Whether it was a fundraiser race, a party in the park for the community’s families and a tribute to ancestors, community members had a lot to do to fill their morning and afternoon. Things kicked off at 9:45 with the 3rd annual Race for Wandell 3K walk and run, and organizers say Saturday churned out record crowds for the event.
The race wound runners through Elizabethton, with signs thanking them planted along the way, before rounding back up at East Side Elementary School. The run was founded in honor of former Elizabethton educator Josh Wandell after he was diagnosed with amyotrophic lateral sclerosis, more commonly known as Lou Gehrig’s disease or ALS, in June 2013.
Wandell’s uncle, Kelly Geagley, has been a part of Team Wandell from the start, and estimated that over 1,000 turned out for the race this year, and about 100 participated in the competitive run. Geagley said that he is always blown away by the amount of people who show up to the 3K in support of his nephew.
“We were tickled with the crowd,” he said. “It’s just overwhelming, that’s what keeps us going. It’s a bad thing that he has ALS, but to see how many people come out ... it just gives you faith in mankind.”
Wandell was not only East Side Elementary School’s principal, but an athlete who played football at East Tennessee State University and the University of Tennessee who loved running, so having a competitive race and fun run is a fitting way to honor the popular principal.
“I don’t think people are doing this for the race,” Geagley said. “I think they’re doing it for Josh.”
Sycamore Shoals hosted a tribute Ceremony of the Gathering of the Overmountain Men. The ceremony kicked off a series of events to follow in the coming week by remembering the ancestors who mustered at Sycamore Shoals to march to what was an eventual victory at the Battle of King’s Mountain.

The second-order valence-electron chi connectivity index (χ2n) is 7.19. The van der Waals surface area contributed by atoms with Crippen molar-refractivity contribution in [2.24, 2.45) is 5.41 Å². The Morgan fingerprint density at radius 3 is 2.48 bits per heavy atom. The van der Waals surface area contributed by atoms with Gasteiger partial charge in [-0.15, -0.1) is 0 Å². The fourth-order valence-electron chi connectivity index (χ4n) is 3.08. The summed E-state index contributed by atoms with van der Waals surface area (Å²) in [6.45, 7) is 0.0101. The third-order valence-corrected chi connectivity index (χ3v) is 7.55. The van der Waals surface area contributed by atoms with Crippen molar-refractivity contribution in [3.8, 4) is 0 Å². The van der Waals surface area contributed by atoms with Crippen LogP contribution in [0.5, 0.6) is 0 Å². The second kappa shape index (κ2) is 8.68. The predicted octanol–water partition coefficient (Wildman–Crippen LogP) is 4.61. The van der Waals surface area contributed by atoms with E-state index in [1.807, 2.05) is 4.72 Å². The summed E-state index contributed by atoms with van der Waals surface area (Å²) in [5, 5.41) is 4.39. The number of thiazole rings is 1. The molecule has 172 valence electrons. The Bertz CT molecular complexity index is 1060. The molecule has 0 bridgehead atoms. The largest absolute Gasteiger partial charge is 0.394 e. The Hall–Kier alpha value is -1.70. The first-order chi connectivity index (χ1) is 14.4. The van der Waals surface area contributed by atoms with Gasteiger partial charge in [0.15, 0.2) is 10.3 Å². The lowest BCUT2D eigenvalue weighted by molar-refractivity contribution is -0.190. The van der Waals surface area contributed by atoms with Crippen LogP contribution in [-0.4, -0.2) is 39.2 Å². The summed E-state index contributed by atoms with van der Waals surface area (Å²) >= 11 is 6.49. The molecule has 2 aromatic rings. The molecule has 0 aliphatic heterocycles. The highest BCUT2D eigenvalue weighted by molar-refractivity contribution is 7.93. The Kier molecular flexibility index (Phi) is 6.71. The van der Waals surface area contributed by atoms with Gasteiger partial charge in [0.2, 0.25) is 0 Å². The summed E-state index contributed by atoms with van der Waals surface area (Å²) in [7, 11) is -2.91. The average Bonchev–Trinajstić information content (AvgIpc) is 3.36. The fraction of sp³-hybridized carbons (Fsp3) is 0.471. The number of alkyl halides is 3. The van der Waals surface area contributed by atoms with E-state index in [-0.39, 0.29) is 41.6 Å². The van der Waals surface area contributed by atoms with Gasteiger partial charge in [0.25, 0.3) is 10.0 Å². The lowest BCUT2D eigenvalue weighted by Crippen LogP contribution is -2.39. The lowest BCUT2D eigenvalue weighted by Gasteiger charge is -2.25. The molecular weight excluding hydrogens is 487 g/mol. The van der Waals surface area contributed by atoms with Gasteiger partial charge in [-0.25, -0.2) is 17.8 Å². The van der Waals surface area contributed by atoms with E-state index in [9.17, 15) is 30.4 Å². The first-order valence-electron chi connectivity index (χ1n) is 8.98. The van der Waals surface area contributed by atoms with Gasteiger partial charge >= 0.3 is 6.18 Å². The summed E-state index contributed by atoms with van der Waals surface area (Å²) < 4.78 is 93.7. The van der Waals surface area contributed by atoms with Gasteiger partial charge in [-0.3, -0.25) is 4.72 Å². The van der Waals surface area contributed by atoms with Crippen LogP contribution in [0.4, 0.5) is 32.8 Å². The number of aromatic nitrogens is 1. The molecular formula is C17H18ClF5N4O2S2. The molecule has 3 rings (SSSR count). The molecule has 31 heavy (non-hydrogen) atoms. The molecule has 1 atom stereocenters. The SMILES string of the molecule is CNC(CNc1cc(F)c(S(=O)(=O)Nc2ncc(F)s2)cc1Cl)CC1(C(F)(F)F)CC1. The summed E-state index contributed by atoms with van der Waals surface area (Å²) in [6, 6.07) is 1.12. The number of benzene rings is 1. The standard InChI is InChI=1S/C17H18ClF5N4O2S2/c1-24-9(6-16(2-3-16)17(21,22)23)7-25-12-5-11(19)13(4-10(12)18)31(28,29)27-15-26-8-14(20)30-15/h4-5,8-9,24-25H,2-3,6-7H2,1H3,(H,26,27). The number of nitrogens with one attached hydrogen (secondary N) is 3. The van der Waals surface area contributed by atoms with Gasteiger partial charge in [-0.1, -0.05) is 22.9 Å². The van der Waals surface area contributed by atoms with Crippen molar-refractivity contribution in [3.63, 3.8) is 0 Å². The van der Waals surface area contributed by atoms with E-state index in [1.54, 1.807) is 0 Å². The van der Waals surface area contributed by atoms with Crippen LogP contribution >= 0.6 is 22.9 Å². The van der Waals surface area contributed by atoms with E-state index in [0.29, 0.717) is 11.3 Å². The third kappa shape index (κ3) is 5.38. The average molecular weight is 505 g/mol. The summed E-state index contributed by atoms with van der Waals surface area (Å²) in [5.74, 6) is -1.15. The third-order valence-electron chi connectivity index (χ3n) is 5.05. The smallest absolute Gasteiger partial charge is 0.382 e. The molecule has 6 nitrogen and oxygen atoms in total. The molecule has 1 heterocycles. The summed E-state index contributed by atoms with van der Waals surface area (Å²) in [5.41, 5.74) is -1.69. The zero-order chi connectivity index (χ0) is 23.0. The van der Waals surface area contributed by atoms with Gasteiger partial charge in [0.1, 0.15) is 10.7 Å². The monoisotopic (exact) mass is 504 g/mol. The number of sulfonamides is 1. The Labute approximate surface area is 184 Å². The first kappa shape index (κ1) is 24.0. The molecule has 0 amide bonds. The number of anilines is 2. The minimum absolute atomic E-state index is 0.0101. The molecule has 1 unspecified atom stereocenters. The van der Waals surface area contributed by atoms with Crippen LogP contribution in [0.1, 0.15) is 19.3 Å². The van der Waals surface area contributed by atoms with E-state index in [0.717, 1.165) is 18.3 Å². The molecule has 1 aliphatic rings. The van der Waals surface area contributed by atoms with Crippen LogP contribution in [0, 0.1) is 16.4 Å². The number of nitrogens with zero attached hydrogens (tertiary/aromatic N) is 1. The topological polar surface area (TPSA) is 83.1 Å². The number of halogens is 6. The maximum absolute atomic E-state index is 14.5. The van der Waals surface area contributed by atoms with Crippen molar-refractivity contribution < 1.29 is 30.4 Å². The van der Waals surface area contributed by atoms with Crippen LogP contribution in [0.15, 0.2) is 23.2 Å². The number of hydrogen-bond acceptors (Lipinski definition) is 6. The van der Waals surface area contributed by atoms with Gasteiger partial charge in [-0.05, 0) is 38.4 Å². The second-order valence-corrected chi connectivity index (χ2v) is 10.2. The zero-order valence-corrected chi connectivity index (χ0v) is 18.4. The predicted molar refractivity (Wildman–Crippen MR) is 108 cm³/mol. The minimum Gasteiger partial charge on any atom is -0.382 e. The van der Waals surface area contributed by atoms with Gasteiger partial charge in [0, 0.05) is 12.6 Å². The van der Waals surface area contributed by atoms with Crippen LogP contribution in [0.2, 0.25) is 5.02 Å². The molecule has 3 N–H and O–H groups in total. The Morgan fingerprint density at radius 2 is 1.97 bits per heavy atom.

“It’s a really neat program they do for our ancestors,” Sycamore Shoals Historic Interpreter Chad Bogart said.
In a series that highlights the area’s importance in the country’s struggle for independence more than 200 years ago, several events through the week will lead up to the River Crossing, which will be accompanied for the first time by the Tennessee State Guard, which is celebrating its 235th anniversary this year. With their inclusion, the event, which usually has around 30 participants wading through the river, will balloon to about 130 people participating.
The River Crossing has been an area tradition for 40 years, but the ceremony is only in its seventh year. One by one, direct descendants of American Revolution soldiers were called to salute in honor and remembrance of their ancestors.
Among them was David Hicks from Cleveland, Tennessee. Hicks’ fourth great-grandfather was Michael Hydler, who marched with the Overmountain Men to the Battle of Kings Mountain and signed the Declaration of Fort Watauga. Out of the ceremony’s seven years, Hicks has attended five of them in honor of his ancestors.
“They don’t get this in school, at least in Tennessee,” Hicks said of the local history. “And how are they to know their heritage unless we teach it to them? Heritage is a root of character.”
The week will follow with activities throughout the region, including the reading of the Constitution in Jonesborough on Sept. 27 at 3 p.m., the Choates Ford Crossing in Bluff City on Thursday at 4 at the South Fork of the Holston River near the swinging bridge and a timeline of Tennessee soldiers throughout military history at Sycamore Shoals amphitheater Friday after the River Crossing on Friday afternoon.
The early afternoon was taken up by a Party in the Park event for family fun. Headed by the Elizabethton Parks and Recreation Department and sponsored by Northeast Community Credit Union, Kiwanis Park was taken over by huge inflatables, music and free family fun for the afternoon.
“We try to maintain a presence to let the community know that we are there for them,” Northeast Community Credit Union Marketing Manager Kelly Roberts said.
While kids zipped to and fro throughout the park from the swings to the bouncy castle, some parents took time to appreciate the fun-filled day that they wouldn’t otherwise have had. Kelly White took the day with her two kids and some other family members to enjoy some quality time.
“It’s really nice that we’re doing stuff (for free),” White said. “Some people can’t do fun stuff like this. It’s really good, especially for people who couldn’t afford it otherwise.”